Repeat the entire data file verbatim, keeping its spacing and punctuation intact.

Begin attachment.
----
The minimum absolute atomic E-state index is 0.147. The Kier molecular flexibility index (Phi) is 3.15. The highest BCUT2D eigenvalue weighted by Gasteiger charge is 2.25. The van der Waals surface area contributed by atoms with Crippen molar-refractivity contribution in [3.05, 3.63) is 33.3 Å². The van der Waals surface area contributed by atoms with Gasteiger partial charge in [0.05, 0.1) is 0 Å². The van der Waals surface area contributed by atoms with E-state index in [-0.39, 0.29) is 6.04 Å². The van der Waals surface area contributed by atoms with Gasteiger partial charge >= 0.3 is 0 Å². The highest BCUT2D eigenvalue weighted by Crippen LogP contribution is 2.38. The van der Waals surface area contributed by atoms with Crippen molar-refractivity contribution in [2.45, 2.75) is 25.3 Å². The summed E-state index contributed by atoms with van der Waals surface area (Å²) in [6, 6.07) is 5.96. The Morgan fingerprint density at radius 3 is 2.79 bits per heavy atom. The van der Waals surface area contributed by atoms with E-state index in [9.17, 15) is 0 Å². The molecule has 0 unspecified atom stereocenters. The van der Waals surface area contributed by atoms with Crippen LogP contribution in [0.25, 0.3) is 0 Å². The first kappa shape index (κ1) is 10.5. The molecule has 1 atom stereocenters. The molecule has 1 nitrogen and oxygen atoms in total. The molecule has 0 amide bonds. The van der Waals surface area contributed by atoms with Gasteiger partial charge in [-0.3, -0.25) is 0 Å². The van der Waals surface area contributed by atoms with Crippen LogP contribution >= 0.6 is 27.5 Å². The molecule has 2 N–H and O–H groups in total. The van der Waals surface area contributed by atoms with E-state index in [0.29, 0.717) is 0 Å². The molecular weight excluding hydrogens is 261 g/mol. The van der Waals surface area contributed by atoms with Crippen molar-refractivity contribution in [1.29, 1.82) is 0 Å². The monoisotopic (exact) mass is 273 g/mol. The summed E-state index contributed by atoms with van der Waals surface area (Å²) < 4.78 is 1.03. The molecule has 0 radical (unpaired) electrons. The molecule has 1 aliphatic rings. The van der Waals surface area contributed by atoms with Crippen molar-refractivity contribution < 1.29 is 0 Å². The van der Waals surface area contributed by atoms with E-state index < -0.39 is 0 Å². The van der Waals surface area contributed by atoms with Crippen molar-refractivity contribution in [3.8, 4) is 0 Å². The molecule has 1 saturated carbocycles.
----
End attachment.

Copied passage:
The minimum absolute atomic E-state index is 0.147. The Kier molecular flexibility index (Phi) is 3.15. The highest BCUT2D eigenvalue weighted by Gasteiger charge is 2.25. The van der Waals surface area contributed by atoms with Crippen molar-refractivity contribution in [3.05, 3.63) is 33.3 Å². The van der Waals surface area contributed by atoms with Gasteiger partial charge in [0.05, 0.1) is 0 Å². The van der Waals surface area contributed by atoms with E-state index in [-0.39, 0.29) is 6.04 Å². The van der Waals surface area contributed by atoms with Gasteiger partial charge >= 0.3 is 0 Å². The highest BCUT2D eigenvalue weighted by Crippen LogP contribution is 2.38. The van der Waals surface area contributed by atoms with Crippen molar-refractivity contribution in [2.45, 2.75) is 25.3 Å². The summed E-state index contributed by atoms with van der Waals surface area (Å²) in [6, 6.07) is 5.96. The Morgan fingerprint density at radius 3 is 2.79 bits per heavy atom. The van der Waals surface area contributed by atoms with E-state index in [9.17, 15) is 0 Å². The molecule has 0 unspecified atom stereocenters. The van der Waals surface area contributed by atoms with Crippen LogP contribution in [0.25, 0.3) is 0 Å². The first kappa shape index (κ1) is 10.5. The molecule has 1 atom stereocenters. The molecule has 1 nitrogen and oxygen atoms in total. The molecule has 0 amide bonds. The van der Waals surface area contributed by atoms with Gasteiger partial charge in [-0.3, -0.25) is 0 Å². The van der Waals surface area contributed by atoms with Crippen LogP contribution >= 0.6 is 27.5 Å². The molecule has 2 N–H and O–H groups in total. The van der Waals surface area contributed by atoms with E-state index in [0.29, 0.717) is 0 Å². The molecular weight excluding hydrogens is 261 g/mol. The van der Waals surface area contributed by atoms with Crippen molar-refractivity contribution in [1.29, 1.82) is 0 Å². The monoisotopic (exact) mass is 273 g/mol. The summed E-state index contributed by atoms with van der Waals surface area (Å²) < 4.78 is 1.03. The molecule has 0 radical (unpaired) electrons. The molecule has 1 aliphatic rings. The van der Waals surface area contributed by atoms with Crippen molar-refractivity contribution < 1.29 is 0 Å². The van der Waals surface area contributed by atoms with E-state index < -0.39 is 0 Å². The van der Waals surface area contributed by atoms with Crippen molar-refractivity contribution in [3.8, 4) is 0 Å². The molecule has 1 saturated carbocycles.